School Learning for Transfer

Gavriel Salomon, David N. Perkins

    Research output: Chapter in Book/Report/Conference proceedingChapterpeer-review


    Most of what is taught in school is expected to affect learning and performance that transcend the mastery of those subjects. Such transfer from A to B is likely to occur when more elements are common to both or when one acquires a general principle that can be transferred to new instances. However, there is a great discrepancy between the expectation for transfer from school learning to the acquisition of new subjects and the handling of daily events where transfer appears more frequently. According to one theory, transfer takes place either through automatic application of well-rehearsed knowledge ("low road") or through mindful processes of abstraction. Often, neither road is taken and thus transfer fails. Recent developments challenge the basic paradigm and conception of transfer, suggesting for example to focus on transfer as "preparation for future learning," or seeing learning as a matter of participation in a community of learners in an active process of knowing-as-construction within a social context of activity. Some suggest a detect-elect-connect model, while others offer a more expansive framing that emphasize the future uses of learned content. Transfer can be facilitated by reflective abstraction (high road), practice to near automaticity (low road), emphasis on significance and potential diverse uses (expansive versus bounded framing), and fostering seeing through the surface to deeper structure.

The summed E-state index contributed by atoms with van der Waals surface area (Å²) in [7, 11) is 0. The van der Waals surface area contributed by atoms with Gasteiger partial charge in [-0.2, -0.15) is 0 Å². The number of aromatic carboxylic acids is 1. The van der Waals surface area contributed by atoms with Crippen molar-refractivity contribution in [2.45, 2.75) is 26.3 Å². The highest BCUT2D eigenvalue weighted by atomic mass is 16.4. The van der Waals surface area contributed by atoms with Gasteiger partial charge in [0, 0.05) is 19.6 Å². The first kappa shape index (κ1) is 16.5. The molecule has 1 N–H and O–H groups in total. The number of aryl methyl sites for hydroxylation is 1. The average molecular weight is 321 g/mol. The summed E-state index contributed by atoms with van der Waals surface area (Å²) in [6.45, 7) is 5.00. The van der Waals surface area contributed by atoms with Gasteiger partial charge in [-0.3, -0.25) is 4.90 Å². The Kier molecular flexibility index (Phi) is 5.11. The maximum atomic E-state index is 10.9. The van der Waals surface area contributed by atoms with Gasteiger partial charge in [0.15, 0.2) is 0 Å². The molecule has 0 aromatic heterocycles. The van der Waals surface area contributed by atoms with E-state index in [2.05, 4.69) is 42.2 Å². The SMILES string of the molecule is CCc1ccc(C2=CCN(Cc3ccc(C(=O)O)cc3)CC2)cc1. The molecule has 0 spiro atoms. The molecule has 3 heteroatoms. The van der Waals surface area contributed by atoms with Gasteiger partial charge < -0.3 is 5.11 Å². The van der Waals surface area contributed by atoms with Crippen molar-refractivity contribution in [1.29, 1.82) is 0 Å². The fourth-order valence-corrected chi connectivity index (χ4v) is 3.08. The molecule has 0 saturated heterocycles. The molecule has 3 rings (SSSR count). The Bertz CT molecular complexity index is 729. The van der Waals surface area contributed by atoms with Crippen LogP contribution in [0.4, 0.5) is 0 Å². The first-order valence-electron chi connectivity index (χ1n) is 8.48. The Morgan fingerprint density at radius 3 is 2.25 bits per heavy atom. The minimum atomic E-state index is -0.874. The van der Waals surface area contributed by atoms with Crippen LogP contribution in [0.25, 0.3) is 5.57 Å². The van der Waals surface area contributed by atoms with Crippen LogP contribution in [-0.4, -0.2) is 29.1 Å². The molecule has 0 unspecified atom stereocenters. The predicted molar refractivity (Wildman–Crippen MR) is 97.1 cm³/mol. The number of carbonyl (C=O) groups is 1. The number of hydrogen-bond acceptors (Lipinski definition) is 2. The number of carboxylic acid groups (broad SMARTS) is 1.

Original languageEnglish
    Title of host publicationInternational Encyclopedia of the Social & Behavioral Sciences: Second Edition
    Number of pages5
    ISBN (Electronic)9780080970875
    ISBN (Print)9780080970868
    StatePublished - 26 Mar 2015

    Bibliographical note

    Publisher Copyright:
    © 2015 Elsevier Ltd All rights reserved.


    • Common elements
    • Detect-elect-connect
    • Expansive framing
    • Failure of transfer
    • High road
    • Low road
    • Mindful abstraction
    • Social context of activity
    • Surface and deep structure
    • Transfer as preparation for future learning

    ASJC Scopus subject areas

    • General Social Sciences


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